At the northern end of the Guadalupe Mountains in New Mexico, and lying more than 750 feet below the surface of the ground, is Carlsbad Caverns National Park.
Ansel Adams said that Carlsbad Caverns is “something that should not exist in relation to human beings. Something that is as remote as the galaxy, incomprehensible as a nightmare, and beautiful in spite of everything.”
Will Rogers called it the "Grand Canyon with a roof on it".
After taking the 75-story elevator down to the lunchroom area we began our self-guided tour of the Big Room.
A one-mile paved loop guided us around the perimeter of the natural limestone chamber. The appropriately named Big Room is roughly 8.2 acres in size, making it one of the largest chambers in the world. Put another way, you could fit almost 6.2 football fields within the chamber!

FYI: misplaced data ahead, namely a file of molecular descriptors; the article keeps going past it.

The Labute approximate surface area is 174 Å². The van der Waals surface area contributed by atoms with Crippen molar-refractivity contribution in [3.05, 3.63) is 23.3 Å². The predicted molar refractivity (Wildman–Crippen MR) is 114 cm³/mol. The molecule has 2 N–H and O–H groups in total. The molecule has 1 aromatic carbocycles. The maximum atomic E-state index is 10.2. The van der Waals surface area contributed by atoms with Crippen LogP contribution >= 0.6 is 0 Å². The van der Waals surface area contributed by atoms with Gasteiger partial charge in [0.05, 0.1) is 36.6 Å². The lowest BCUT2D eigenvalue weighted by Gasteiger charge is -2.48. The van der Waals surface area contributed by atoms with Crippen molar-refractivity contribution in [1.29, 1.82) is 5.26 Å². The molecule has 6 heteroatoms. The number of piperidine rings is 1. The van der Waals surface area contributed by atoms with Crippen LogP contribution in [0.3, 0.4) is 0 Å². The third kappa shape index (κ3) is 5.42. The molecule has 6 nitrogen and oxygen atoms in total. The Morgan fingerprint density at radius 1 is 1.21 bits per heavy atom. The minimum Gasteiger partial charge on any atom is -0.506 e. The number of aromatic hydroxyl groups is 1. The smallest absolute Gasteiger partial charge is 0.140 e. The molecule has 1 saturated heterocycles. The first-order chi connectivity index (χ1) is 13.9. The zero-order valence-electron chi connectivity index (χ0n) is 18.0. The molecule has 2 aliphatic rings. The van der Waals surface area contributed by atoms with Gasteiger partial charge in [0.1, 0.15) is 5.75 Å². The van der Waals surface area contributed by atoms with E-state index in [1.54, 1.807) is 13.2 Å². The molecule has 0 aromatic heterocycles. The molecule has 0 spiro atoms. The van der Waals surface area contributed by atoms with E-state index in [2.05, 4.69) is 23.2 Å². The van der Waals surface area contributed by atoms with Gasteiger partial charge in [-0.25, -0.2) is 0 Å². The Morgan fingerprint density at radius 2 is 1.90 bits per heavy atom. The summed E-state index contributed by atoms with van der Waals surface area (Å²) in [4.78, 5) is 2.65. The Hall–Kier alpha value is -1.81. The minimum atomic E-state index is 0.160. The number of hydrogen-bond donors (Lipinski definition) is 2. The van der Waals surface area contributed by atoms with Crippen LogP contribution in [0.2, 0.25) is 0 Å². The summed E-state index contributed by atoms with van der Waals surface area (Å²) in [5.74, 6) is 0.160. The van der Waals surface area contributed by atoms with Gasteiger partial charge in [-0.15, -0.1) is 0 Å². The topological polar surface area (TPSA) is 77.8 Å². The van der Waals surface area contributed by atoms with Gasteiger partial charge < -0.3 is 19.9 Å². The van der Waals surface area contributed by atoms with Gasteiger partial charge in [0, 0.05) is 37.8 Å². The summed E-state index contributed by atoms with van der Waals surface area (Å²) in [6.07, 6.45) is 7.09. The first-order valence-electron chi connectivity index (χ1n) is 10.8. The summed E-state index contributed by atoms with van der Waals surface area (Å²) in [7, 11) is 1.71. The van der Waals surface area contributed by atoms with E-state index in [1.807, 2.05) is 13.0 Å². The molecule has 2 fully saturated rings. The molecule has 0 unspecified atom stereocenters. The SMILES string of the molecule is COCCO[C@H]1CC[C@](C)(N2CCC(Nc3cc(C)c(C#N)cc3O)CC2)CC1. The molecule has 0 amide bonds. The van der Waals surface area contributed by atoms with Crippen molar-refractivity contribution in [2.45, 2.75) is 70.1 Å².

During our “hike” we encountered the most park rangers I’ve ever seen on one trail. Mainly to ensure that no one gets off course, or tries to damage or steal any part of the cave, the rangers were also there to answer any questions you might have along the way.
Even in the heat of summer you may want to take a jacket or sweater with you. The cave has a constant year-round temperature of 56 degrees.
Although the NPS did a great job on using front and back lighting to highlight the caves most interesting features and formations, I still had trouble getting good photos with my camera. Here are a couple of the better ones that turned out relatively decent:
Even Kathy, who doesn't particularly like caves, thought the tour was well worth it.
One other tidbit about the cave: More than a quarter million Mexican free-tailed bats spiral out of the Natural Entrance each evening during the warm months of the year in search of moths and insects. It’s one of the leading spectator attractions for many visitors.
By the way, if you suffer from chiroptophobia, or the fear of bats, don’t worry. Very few bats, if any, ever make it to the Big Room.
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